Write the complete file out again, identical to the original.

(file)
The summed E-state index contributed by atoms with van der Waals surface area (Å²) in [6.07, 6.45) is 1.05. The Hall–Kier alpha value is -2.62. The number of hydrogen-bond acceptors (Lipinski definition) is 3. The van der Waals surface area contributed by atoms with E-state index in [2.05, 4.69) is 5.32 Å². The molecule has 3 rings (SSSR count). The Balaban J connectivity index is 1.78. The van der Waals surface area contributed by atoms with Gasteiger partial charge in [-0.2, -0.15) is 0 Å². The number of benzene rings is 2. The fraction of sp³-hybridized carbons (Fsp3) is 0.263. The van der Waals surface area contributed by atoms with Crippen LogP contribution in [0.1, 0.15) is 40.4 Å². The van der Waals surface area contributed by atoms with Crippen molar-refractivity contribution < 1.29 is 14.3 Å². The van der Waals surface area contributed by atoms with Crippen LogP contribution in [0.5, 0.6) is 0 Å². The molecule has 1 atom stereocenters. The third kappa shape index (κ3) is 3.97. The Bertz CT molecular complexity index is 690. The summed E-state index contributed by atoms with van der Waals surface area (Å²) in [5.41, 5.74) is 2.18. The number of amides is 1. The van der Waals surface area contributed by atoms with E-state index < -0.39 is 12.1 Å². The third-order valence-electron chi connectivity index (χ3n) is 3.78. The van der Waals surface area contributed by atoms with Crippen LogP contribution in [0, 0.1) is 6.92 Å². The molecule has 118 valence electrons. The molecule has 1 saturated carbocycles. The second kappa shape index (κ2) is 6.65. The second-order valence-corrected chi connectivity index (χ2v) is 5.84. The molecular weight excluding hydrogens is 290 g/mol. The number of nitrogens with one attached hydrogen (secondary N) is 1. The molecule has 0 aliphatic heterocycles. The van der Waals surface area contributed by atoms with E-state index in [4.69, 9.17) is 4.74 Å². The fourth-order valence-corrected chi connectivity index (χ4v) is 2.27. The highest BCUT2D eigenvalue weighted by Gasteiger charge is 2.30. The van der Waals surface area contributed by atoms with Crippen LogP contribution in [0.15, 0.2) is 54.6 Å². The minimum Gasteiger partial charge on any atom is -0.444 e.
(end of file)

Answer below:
The summed E-state index contributed by atoms with van der Waals surface area (Å²) in [6.07, 6.45) is 1.05. The Hall–Kier alpha value is -2.62. The number of hydrogen-bond acceptors (Lipinski definition) is 3. The van der Waals surface area contributed by atoms with E-state index in [2.05, 4.69) is 5.32 Å². The molecule has 3 rings (SSSR count). The Balaban J connectivity index is 1.78. The van der Waals surface area contributed by atoms with Gasteiger partial charge in [-0.2, -0.15) is 0 Å². The number of benzene rings is 2. The fraction of sp³-hybridized carbons (Fsp3) is 0.263. The van der Waals surface area contributed by atoms with Crippen LogP contribution in [0.1, 0.15) is 40.4 Å². The van der Waals surface area contributed by atoms with Crippen molar-refractivity contribution < 1.29 is 14.3 Å². The van der Waals surface area contributed by atoms with Crippen LogP contribution in [0.5, 0.6) is 0 Å². The molecule has 1 atom stereocenters. The third kappa shape index (κ3) is 3.97. The Bertz CT molecular complexity index is 690. The summed E-state index contributed by atoms with van der Waals surface area (Å²) in [5.41, 5.74) is 2.18. The number of amides is 1. The van der Waals surface area contributed by atoms with E-state index < -0.39 is 12.1 Å². The third-order valence-electron chi connectivity index (χ3n) is 3.78. The van der Waals surface area contributed by atoms with Crippen LogP contribution in [0, 0.1) is 6.92 Å². The molecule has 118 valence electrons. The molecule has 1 saturated carbocycles. The second kappa shape index (κ2) is 6.65. The second-order valence-corrected chi connectivity index (χ2v) is 5.84. The molecular weight excluding hydrogens is 290 g/mol. The number of nitrogens with one attached hydrogen (secondary N) is 1. The molecule has 0 aliphatic heterocycles. The van der Waals surface area contributed by atoms with E-state index in [4.69, 9.17) is 4.74 Å². The fourth-order valence-corrected chi connectivity index (χ4v) is 2.27. The highest BCUT2D eigenvalue weighted by Gasteiger charge is 2.30. The van der Waals surface area contributed by atoms with Crippen LogP contribution in [0.15, 0.2) is 54.6 Å². The minimum Gasteiger partial charge on any atom is -0.444 e.